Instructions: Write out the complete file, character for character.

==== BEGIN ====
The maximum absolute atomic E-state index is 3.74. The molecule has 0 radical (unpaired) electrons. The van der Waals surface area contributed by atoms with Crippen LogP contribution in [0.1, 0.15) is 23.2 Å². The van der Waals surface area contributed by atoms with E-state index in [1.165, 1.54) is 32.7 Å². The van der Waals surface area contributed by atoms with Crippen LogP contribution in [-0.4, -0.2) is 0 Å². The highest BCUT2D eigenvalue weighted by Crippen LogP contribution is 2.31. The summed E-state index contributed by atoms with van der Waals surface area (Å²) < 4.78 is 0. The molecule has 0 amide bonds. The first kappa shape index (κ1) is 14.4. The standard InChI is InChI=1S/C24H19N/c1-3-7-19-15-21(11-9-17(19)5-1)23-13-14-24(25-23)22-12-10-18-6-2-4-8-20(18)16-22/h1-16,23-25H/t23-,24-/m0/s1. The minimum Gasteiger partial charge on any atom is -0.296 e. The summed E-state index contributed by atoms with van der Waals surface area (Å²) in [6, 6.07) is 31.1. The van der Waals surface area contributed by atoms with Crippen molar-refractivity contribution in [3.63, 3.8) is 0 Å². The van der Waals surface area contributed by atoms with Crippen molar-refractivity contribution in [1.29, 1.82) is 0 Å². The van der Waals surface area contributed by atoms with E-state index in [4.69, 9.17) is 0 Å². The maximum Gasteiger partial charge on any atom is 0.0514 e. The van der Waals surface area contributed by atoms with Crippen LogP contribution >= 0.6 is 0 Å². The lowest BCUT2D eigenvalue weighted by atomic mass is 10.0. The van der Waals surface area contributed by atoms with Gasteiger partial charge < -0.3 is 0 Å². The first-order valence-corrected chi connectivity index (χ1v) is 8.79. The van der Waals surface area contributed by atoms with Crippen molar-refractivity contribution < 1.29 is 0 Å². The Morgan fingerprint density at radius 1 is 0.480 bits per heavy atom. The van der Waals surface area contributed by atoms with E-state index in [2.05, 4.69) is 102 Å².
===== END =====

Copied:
The maximum absolute atomic E-state index is 3.74. The molecule has 0 radical (unpaired) electrons. The van der Waals surface area contributed by atoms with Crippen LogP contribution in [0.1, 0.15) is 23.2 Å². The van der Waals surface area contributed by atoms with E-state index in [1.165, 1.54) is 32.7 Å². The van der Waals surface area contributed by atoms with Crippen LogP contribution in [-0.4, -0.2) is 0 Å². The highest BCUT2D eigenvalue weighted by Crippen LogP contribution is 2.31. The summed E-state index contributed by atoms with van der Waals surface area (Å²) < 4.78 is 0. The molecule has 0 amide bonds. The first kappa shape index (κ1) is 14.4. The standard InChI is InChI=1S/C24H19N/c1-3-7-19-15-21(11-9-17(19)5-1)23-13-14-24(25-23)22-12-10-18-6-2-4-8-20(18)16-22/h1-16,23-25H/t23-,24-/m0/s1. The minimum Gasteiger partial charge on any atom is -0.296 e. The summed E-state index contributed by atoms with van der Waals surface area (Å²) in [6, 6.07) is 31.1. The van der Waals surface area contributed by atoms with Crippen molar-refractivity contribution in [3.63, 3.8) is 0 Å². The van der Waals surface area contributed by atoms with Crippen molar-refractivity contribution in [1.29, 1.82) is 0 Å². The van der Waals surface area contributed by atoms with E-state index in [4.69, 9.17) is 0 Å². The maximum Gasteiger partial charge on any atom is 0.0514 e. The van der Waals surface area contributed by atoms with Crippen LogP contribution >= 0.6 is 0 Å². The lowest BCUT2D eigenvalue weighted by atomic mass is 10.0. The van der Waals surface area contributed by atoms with Gasteiger partial charge < -0.3 is 0 Å². The first-order valence-corrected chi connectivity index (χ1v) is 8.79. The van der Waals surface area contributed by atoms with Crippen molar-refractivity contribution < 1.29 is 0 Å². The Morgan fingerprint density at radius 1 is 0.480 bits per heavy atom. The van der Waals surface area contributed by atoms with E-state index in [2.05, 4.69) is 102 Å².